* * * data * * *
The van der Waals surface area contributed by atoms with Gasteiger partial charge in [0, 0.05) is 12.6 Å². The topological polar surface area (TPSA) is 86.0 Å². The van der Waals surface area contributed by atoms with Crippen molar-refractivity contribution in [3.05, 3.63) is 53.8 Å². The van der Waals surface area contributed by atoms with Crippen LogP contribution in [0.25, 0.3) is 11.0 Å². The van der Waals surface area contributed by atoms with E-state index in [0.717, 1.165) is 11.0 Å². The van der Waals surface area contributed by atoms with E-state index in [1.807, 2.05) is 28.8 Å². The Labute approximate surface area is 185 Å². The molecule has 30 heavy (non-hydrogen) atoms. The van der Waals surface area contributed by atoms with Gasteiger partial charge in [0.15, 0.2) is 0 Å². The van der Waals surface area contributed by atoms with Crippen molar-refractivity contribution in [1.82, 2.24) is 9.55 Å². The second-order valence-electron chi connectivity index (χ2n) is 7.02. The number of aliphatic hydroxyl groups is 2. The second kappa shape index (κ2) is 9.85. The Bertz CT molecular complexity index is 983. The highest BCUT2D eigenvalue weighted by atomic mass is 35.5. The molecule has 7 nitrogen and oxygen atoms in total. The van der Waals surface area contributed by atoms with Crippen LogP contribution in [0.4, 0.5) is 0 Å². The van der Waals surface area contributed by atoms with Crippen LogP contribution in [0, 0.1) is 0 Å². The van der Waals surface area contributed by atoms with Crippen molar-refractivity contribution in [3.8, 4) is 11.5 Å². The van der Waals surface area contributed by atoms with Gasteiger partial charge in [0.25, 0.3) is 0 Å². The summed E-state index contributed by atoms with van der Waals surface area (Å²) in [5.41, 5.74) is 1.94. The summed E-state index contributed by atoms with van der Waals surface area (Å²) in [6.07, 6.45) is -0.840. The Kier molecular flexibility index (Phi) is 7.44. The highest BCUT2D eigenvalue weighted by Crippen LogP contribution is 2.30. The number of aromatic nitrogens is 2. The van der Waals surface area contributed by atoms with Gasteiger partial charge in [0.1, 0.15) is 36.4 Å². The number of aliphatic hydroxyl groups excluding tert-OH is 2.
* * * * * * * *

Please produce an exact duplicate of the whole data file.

The van der Waals surface area contributed by atoms with Gasteiger partial charge in [0, 0.05) is 12.6 Å². The topological polar surface area (TPSA) is 86.0 Å². The van der Waals surface area contributed by atoms with Crippen molar-refractivity contribution in [3.05, 3.63) is 53.8 Å². The van der Waals surface area contributed by atoms with Crippen LogP contribution in [0.25, 0.3) is 11.0 Å². The van der Waals surface area contributed by atoms with E-state index in [0.717, 1.165) is 11.0 Å². The van der Waals surface area contributed by atoms with E-state index in [1.807, 2.05) is 28.8 Å². The Labute approximate surface area is 185 Å². The molecule has 30 heavy (non-hydrogen) atoms. The van der Waals surface area contributed by atoms with Gasteiger partial charge in [0.15, 0.2) is 0 Å². The van der Waals surface area contributed by atoms with Crippen molar-refractivity contribution in [1.82, 2.24) is 9.55 Å². The second-order valence-electron chi connectivity index (χ2n) is 7.02. The number of aliphatic hydroxyl groups is 2. The second kappa shape index (κ2) is 9.85. The Bertz CT molecular complexity index is 983. The highest BCUT2D eigenvalue weighted by atomic mass is 35.5. The molecule has 7 nitrogen and oxygen atoms in total. The van der Waals surface area contributed by atoms with Crippen LogP contribution in [0.4, 0.5) is 0 Å². The van der Waals surface area contributed by atoms with Crippen LogP contribution in [0, 0.1) is 0 Å². The van der Waals surface area contributed by atoms with Crippen molar-refractivity contribution in [3.8, 4) is 11.5 Å². The van der Waals surface area contributed by atoms with Gasteiger partial charge in [0.25, 0.3) is 0 Å². The summed E-state index contributed by atoms with van der Waals surface area (Å²) in [5.41, 5.74) is 1.94. The summed E-state index contributed by atoms with van der Waals surface area (Å²) in [6.07, 6.45) is -0.840. The Kier molecular flexibility index (Phi) is 7.44. The highest BCUT2D eigenvalue weighted by Crippen LogP contribution is 2.30. The number of aromatic nitrogens is 2. The van der Waals surface area contributed by atoms with Gasteiger partial charge in [0.1, 0.15) is 36.4 Å². The number of aliphatic hydroxyl groups excluding tert-OH is 2.